Muscle cell sarcomere

Muscle cell sarcomere (Photo credit: TheJCB)

Biology 42 – Human Biology (Spring 2007)


[ Students and professors, please read. ]

Assignment Questions.

A. What is a sarcomere and what are the sequence of events that lead to contraction?

The sarcomere extends between two Z lines and is composed of thin filaments of actin (I band) and thick filaments of myosin (H band), interlocked like when you interlock your fingers.  When the muscle contracts, the sarcomeres shorten (the Z lines get closer together, and the filaments of actin and myosin interlock tighter).

When calcium is present (because it was released from the sarcoplasmic reticulum after it received impulses from the T tubules of the sarcolemma, because acetylcholine, released by the synaptic vesicles in the axon terminal of a motor neuron, has diffused across the sarcolemma and bound itself to its receptors), it combines with the troponin on the threads of tropomyosin wound about the actin filaments, exposing the binding sites for myosin heads.  The globular head of myosin (with ADP + P on its head) bends backward to attach to the now-exposed neighboring actin filament (forming a cross-bridge), then bends forward (because ADP + P release causes it to change position), dragging actin with it.  Then when ATP binds to it again, the myosin’s head detaches from the actin filament, and if calcium is still present, the whole process can start again.  If calcium is not present, there is no contraction, and ATP is built back up again (stored in creatine phosphate) for next time.  The sarcoplasmic reticulum actively transports the calcium back to the sarcoplasmic reticulum once the nerve impulses (releasing acetylcholine) cease.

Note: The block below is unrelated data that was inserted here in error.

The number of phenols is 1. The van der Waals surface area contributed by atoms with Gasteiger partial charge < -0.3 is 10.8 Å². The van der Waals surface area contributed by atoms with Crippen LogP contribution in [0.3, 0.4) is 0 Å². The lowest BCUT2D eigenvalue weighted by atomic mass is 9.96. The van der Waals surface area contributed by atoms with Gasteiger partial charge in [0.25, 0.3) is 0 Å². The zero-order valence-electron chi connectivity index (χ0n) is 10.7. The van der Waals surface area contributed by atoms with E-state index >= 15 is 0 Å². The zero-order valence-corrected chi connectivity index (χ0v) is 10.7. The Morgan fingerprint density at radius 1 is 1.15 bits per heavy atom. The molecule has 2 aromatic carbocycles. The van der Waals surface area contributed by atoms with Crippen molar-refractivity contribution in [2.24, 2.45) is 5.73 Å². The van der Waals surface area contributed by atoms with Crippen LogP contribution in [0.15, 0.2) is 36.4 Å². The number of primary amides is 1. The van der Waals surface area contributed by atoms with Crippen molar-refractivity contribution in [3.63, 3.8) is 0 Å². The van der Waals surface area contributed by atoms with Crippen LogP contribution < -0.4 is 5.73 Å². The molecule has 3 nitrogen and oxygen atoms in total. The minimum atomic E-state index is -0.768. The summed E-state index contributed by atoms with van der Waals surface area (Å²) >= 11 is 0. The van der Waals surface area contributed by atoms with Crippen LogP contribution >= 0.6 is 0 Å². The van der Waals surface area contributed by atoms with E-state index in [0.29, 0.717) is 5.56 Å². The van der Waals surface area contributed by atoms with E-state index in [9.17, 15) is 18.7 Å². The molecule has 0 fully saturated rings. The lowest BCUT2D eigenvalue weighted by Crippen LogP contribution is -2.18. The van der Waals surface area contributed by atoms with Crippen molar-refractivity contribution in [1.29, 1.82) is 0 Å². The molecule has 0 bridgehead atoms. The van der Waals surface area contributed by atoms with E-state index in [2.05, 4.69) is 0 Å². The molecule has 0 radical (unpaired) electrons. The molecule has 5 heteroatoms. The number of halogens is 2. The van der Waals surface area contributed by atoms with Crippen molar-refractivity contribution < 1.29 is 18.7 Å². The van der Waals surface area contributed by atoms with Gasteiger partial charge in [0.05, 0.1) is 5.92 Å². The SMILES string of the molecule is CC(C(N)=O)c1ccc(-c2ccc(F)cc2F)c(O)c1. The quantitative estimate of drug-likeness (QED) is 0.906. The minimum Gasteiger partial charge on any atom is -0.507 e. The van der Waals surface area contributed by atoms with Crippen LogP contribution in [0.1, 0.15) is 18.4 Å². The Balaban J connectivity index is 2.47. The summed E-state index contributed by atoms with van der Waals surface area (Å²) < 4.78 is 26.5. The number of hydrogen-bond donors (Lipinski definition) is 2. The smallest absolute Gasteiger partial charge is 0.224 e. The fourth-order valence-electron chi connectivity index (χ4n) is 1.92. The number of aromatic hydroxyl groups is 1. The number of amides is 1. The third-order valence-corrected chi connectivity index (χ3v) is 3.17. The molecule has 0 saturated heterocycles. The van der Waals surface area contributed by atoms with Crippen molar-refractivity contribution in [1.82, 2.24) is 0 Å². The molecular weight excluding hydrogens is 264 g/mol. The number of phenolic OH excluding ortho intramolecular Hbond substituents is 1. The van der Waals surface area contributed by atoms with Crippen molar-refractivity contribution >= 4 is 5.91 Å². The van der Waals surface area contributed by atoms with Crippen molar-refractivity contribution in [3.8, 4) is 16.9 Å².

B. How do muscle pairs like the bicep and tricep work? Hint: Antagonist

When the bicep muscle contracts (flexes), the tricep expands (relaxes).  Other muscle pairs work the same way – one contracts while the other expands.

C. Name the components of the appendicular and axial skeleton.

The appendicular skeleton includes the pelvic girdle, femur, patella, tibia, fibula, tarsals, metatarsals, phalanges, clavicle, scapula, humerus, radius, ulna, carpals, metacarpals and phalanges.

The axial skeleton includes the skull (cranial and facial bones), rib cage (sternum and 12 pairs of ribs), vertebral column (lecture says 26, text says 33), and disks.

D. What is a synovial joint?

Unlike fibrous and cartilaginous joints, which are mostly immobile, synovial joints are freely movable.  In a synovial joint, the two bones are separated by a cavity, held together by ligaments, and encapsulated by a synovial membrane.  Different types of synovial joints include hinge joints (knee, elbow), and ball-and-socket joints (hips, shoulders).

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